In this study, 42 participants (ages 18 to 65 years) diagnosed with major depressive disorder and who also had low or borderline-low vitamin D levels were randomly assigned to receive 20 mg of fluoxetine and 1,500 IU of vitamin D3, or 20 mg of fluoxetine and a placebo, daily for eight weeks. Depression symptoms were monitored every two weeks during the study using the Hamilton Depression Rating Scale and the Beck Depression Inventory questionnaire scores.
Results showed that depression symptoms improved in both groups over the course of the study, but improvement became significantly more pronounced in the vitamin D group than in the placebo group starting in the fourth week of treatment. Symptom scores decreased by more than 50% for the vitamin D group, compared with the medication group.
The study authors comment that about 19 to 34% of people with major depressive disorder do not have a good response to antidepressants and that vitamin D supplementation may be “safe and effective as an adjunctive treatment in major depressive disorder, at least in vitamin D-deficient subjects.”
How vitamin D works to improve mood is not exactly clear, but it has been linked to optimal brain function and may act similarly to antidepressants by boosting brain chemicals known as neurotransmitters that affect our mood. Vitamin D also helps our nervous system function. In fact, vitamin D affects almost every cell in our body and having enough on board is important for optimal health and disease prevention. Further research is needed on how vitamin D may affect mood and common conditions such as depression.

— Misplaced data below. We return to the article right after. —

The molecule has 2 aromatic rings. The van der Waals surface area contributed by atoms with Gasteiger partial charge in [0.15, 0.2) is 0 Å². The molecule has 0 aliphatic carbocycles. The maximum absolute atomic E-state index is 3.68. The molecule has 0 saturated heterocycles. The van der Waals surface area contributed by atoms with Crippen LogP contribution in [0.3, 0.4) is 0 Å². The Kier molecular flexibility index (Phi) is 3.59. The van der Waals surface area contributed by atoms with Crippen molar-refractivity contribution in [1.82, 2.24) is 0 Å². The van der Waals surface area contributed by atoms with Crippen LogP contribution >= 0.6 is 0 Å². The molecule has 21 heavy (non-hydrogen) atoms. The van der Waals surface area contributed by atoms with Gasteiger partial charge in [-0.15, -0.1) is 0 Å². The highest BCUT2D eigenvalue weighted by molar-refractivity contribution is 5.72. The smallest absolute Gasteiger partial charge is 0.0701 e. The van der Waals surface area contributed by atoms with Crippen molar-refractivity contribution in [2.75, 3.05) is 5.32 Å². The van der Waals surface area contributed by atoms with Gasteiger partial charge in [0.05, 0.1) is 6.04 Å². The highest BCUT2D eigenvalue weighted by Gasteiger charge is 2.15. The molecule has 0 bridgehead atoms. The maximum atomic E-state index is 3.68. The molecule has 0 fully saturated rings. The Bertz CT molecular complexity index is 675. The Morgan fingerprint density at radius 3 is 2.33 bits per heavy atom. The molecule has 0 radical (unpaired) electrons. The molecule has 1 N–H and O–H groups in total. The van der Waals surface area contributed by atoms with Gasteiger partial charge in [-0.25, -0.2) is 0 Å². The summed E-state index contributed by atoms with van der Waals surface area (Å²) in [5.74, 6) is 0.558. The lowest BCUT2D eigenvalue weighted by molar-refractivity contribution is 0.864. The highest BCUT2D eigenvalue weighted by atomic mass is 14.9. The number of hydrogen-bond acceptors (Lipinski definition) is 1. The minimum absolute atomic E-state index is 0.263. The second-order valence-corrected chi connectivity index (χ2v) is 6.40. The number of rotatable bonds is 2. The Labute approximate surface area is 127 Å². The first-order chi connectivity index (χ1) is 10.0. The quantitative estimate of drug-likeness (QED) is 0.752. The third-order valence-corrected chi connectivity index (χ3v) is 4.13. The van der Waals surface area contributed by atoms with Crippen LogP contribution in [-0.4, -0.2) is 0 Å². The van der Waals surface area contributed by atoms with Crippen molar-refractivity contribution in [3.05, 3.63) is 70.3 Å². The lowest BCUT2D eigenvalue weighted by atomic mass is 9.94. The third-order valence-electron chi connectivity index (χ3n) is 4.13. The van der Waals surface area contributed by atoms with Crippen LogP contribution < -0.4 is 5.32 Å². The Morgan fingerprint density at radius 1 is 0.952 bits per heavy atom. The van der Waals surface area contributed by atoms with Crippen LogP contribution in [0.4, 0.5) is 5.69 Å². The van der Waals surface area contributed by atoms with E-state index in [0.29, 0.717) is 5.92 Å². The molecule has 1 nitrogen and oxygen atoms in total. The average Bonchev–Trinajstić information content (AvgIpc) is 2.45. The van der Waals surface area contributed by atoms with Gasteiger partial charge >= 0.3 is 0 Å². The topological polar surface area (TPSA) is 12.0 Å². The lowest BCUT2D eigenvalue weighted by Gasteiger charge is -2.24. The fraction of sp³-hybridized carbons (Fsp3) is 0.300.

Antidepressants are one of the most frequently prescribed medications in doctors' offices today and have been shown to work better in people with moderate to severe cases of depression rather than mild depression. But not everyone with depression finds complete relief with medications, so natural treatment options to boost mood are also important.
Natural options. In addition to supplements such as vitamin D, dietary changes, regular exercise, and stress reduction have all been shown to ease depression. Exercise, for instance, has been shown to release endorphins—chemicals in the body that make us feel better. Research suggests that exercising about 30 minutes most days of the week can significantly help ease depression. Of course, not everyone who is depressed feels like exercising, but for people who can get motivated, regular exercise may help a lot. Other studies have shown that talk therapy, regular support groups, learning new coping techniques, and mind-body therapies may also significantly ease symptoms. The point is that long-term relief from depression usually requires an integrative approach that incorporates lifestyle changes in order to see results.
Talk with a doctor. If you are depressed, talk with a doctor about treatment options that can help you feel better. If you are interested in taking supplements, talk with a doctor about the risks and benefits. Supplements and medications shouldn’t be taken together without consulting a knowledgeable doctor first.
(Aust N Z J Psychiatry published online 23 October 2012 DOI: 10.1177/0004867412465022)